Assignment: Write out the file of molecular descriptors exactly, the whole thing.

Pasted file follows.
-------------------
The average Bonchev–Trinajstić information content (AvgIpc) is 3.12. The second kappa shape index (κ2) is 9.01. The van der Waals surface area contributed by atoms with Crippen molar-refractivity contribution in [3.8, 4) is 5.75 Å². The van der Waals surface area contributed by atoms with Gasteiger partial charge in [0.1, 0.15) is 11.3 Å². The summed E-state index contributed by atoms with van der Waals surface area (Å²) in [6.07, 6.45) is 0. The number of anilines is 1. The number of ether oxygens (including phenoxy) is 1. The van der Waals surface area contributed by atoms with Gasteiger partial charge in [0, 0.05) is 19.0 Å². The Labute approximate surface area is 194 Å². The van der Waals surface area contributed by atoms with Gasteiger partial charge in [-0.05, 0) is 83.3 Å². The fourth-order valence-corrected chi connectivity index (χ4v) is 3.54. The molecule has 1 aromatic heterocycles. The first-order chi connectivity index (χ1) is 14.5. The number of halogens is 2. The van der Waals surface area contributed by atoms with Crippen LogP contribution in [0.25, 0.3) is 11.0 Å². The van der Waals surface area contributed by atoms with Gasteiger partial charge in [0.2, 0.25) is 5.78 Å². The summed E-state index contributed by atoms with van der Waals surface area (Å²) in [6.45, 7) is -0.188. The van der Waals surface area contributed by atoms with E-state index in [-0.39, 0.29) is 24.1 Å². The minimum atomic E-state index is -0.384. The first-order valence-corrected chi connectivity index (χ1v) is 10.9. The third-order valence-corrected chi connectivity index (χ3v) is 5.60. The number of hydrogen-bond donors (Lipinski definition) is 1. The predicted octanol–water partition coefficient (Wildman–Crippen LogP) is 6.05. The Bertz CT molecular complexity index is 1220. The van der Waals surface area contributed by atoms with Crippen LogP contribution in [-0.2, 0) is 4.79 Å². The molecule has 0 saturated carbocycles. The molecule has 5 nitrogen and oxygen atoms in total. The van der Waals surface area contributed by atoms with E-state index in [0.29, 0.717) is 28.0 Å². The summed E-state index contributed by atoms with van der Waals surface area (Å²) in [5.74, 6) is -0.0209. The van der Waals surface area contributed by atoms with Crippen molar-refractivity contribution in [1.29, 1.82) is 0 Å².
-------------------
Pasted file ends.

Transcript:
The average Bonchev–Trinajstić information content (AvgIpc) is 3.12. The second kappa shape index (κ2) is 9.01. The van der Waals surface area contributed by atoms with Crippen molar-refractivity contribution in [3.8, 4) is 5.75 Å². The van der Waals surface area contributed by atoms with Gasteiger partial charge in [0.1, 0.15) is 11.3 Å². The summed E-state index contributed by atoms with van der Waals surface area (Å²) in [6.07, 6.45) is 0. The number of anilines is 1. The number of ether oxygens (including phenoxy) is 1. The van der Waals surface area contributed by atoms with Gasteiger partial charge in [0, 0.05) is 19.0 Å². The Labute approximate surface area is 194 Å². The van der Waals surface area contributed by atoms with Gasteiger partial charge in [-0.05, 0) is 83.3 Å². The fourth-order valence-corrected chi connectivity index (χ4v) is 3.54. The molecule has 1 aromatic heterocycles. The first-order chi connectivity index (χ1) is 14.5. The number of halogens is 2. The van der Waals surface area contributed by atoms with Crippen LogP contribution in [0.25, 0.3) is 11.0 Å². The van der Waals surface area contributed by atoms with Gasteiger partial charge in [0.2, 0.25) is 5.78 Å². The summed E-state index contributed by atoms with van der Waals surface area (Å²) in [6.45, 7) is -0.188. The van der Waals surface area contributed by atoms with E-state index in [-0.39, 0.29) is 24.1 Å². The minimum atomic E-state index is -0.384. The first-order valence-corrected chi connectivity index (χ1v) is 10.9. The third-order valence-corrected chi connectivity index (χ3v) is 5.60. The number of hydrogen-bond donors (Lipinski definition) is 1. The predicted octanol–water partition coefficient (Wildman–Crippen LogP) is 6.05. The Bertz CT molecular complexity index is 1220. The van der Waals surface area contributed by atoms with Crippen LogP contribution in [-0.2, 0) is 4.79 Å². The molecule has 0 saturated carbocycles. The molecule has 5 nitrogen and oxygen atoms in total. The van der Waals surface area contributed by atoms with E-state index in [0.29, 0.717) is 28.0 Å². The summed E-state index contributed by atoms with van der Waals surface area (Å²) in [5.74, 6) is -0.0209. The van der Waals surface area contributed by atoms with Crippen molar-refractivity contribution in [1.29, 1.82) is 0 Å².